A museum with the text “MUSEUM OF LIV…” is visible on its side. The lower part of the museum building is obscured by a zig-zag ramp with glass railings. Above that is a metal box (irregularly-shaped with sloping walls), one side of which has a large window area made of smaller panes, with “IMAGINE PEACE” visible in the windows. The dark sky is visible around most of the building. The River Mersey is visible in the background, with a few people walking along it. The front of a statue of a lamb, with part of its banana-shaped tail obscured. The lamb is painted with a design with a sea and fish on the lower half, and an abstract tree with birds (some on the water, some in the tree) on top and on its head. Behind it is a metal building. A parade of four painted lambs whose tails turn into bananas. The front one is painted like a clown; the designs of the ones behind are less visible. To the right is a metal building, with a glass wall in the lower part. Behind the precinct on which the Superlambananas stand is a waterway, and behind that are red-brick dock buildings.

Two other attractions are the two cathedrals, Anglican and Catholic.  The Anglican is huge—the largest by volume in the country, and (do you want to know a secret?) was designed by the same person who designed the red telephone box, and there’s one of the latter inside the cathedral (a listed building inside a listed building).  Ask me why you should visit, though, and I want to tell you in particular to go up the tower: there’s an amazing view over Liverpool, and you only need to climb steps at the end, because there are two lifts taking you most of the way.  (But you should hope it doesn’t rain, because the top has no shelter and you’ll have to head down.  You also definitely need a head for heights, or not to look when climbing: the stairs cling to the inside of the cavernous bell chamber, so I was very aware that if I fell I’d be hurt, and if I needed someone to give me medical attention I’d have to wait for ages for them to get there, no matter how loud my cry of “Help!”, or how much I’d twist and shout.  Usually I feel fine in such places, though, as long as I slow down if I get dizzy.)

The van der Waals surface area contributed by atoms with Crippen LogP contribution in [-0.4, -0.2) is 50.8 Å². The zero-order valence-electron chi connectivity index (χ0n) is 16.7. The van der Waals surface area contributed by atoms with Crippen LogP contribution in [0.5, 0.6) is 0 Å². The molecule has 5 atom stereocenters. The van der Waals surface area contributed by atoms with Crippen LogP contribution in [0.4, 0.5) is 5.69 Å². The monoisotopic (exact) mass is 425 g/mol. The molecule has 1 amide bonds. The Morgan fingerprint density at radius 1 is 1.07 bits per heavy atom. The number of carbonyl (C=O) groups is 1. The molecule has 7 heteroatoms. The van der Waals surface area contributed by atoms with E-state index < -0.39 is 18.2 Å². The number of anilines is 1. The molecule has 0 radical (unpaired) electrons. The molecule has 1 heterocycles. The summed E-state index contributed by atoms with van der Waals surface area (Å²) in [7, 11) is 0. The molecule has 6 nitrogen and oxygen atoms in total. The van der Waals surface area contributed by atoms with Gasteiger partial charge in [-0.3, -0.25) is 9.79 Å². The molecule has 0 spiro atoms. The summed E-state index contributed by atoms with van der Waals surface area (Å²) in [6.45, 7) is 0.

In addition, I need you to consider visiting the Metropolitan Cathedral too, the Catholic one.  I’m sure I’ll get you to go if I tell you about the unusual architecture: it’s a huge concrete tent-like structure, with the congregation in a circle around the altar.  And if not, all I’ve got to do is mention the crypt—the only part of a much larger Lutyens design for the Cathedral, which was designed to one-up the Anglican one in scale (and be the largest cathedral in the world, this time measured by area).

This article was previously published on Escaping Oxford.